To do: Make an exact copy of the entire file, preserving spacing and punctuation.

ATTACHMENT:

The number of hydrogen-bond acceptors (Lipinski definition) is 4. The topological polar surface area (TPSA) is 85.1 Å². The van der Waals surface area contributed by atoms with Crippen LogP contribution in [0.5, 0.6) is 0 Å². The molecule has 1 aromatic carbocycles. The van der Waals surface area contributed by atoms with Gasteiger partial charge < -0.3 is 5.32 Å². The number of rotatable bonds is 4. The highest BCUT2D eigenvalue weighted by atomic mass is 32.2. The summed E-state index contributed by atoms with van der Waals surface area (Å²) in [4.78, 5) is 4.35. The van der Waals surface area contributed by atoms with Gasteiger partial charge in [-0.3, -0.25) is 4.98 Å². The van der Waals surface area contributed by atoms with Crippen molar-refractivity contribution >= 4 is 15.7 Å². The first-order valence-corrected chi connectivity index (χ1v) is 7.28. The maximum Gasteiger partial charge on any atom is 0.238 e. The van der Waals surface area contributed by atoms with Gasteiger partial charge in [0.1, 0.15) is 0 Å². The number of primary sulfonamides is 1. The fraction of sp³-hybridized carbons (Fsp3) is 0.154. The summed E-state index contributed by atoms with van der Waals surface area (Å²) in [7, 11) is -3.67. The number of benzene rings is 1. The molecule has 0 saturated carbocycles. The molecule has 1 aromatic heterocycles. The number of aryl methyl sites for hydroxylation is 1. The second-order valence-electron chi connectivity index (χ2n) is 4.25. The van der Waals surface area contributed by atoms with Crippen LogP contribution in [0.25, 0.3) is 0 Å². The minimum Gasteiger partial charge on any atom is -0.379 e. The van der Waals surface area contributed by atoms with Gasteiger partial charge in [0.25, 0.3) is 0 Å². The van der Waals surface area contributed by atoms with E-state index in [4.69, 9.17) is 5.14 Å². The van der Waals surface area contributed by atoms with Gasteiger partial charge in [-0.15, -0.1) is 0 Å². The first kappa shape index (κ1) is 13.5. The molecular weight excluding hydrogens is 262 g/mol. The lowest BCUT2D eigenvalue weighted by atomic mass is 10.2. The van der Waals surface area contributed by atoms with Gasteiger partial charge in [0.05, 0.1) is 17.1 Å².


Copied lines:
The number of hydrogen-bond acceptors (Lipinski definition) is 4. The topological polar surface area (TPSA) is 85.1 Å². The van der Waals surface area contributed by atoms with Crippen LogP contribution in [0.5, 0.6) is 0 Å². The molecule has 1 aromatic carbocycles. The van der Waals surface area contributed by atoms with Gasteiger partial charge < -0.3 is 5.32 Å². The number of rotatable bonds is 4. The highest BCUT2D eigenvalue weighted by atomic mass is 32.2. The summed E-state index contributed by atoms with van der Waals surface area (Å²) in [4.78, 5) is 4.35. The van der Waals surface area contributed by atoms with Gasteiger partial charge in [-0.3, -0.25) is 4.98 Å². The van der Waals surface area contributed by atoms with Crippen molar-refractivity contribution >= 4 is 15.7 Å². The first-order valence-corrected chi connectivity index (χ1v) is 7.28. The maximum Gasteiger partial charge on any atom is 0.238 e. The van der Waals surface area contributed by atoms with Gasteiger partial charge in [0.1, 0.15) is 0 Å². The number of primary sulfonamides is 1. The fraction of sp³-hybridized carbons (Fsp3) is 0.154. The summed E-state index contributed by atoms with van der Waals surface area (Å²) in [7, 11) is -3.67. The number of benzene rings is 1. The molecule has 0 saturated carbocycles. The molecule has 1 aromatic heterocycles. The number of aryl methyl sites for hydroxylation is 1. The second-order valence-electron chi connectivity index (χ2n) is 4.25. The van der Waals surface area contributed by atoms with Crippen LogP contribution in [0.25, 0.3) is 0 Å². The minimum Gasteiger partial charge on any atom is -0.379 e. The van der Waals surface area contributed by atoms with Gasteiger partial charge in [0.25, 0.3) is 0 Å². The van der Waals surface area contributed by atoms with E-state index in [4.69, 9.17) is 5.14 Å². The van der Waals surface area contributed by atoms with Gasteiger partial charge in [-0.15, -0.1) is 0 Å². The first kappa shape index (κ1) is 13.5. The molecular weight excluding hydrogens is 262 g/mol. The lowest BCUT2D eigenvalue weighted by atomic mass is 10.2. The van der Waals surface area contributed by atoms with Gasteiger partial charge in [0.05, 0.1) is 17.1 Å².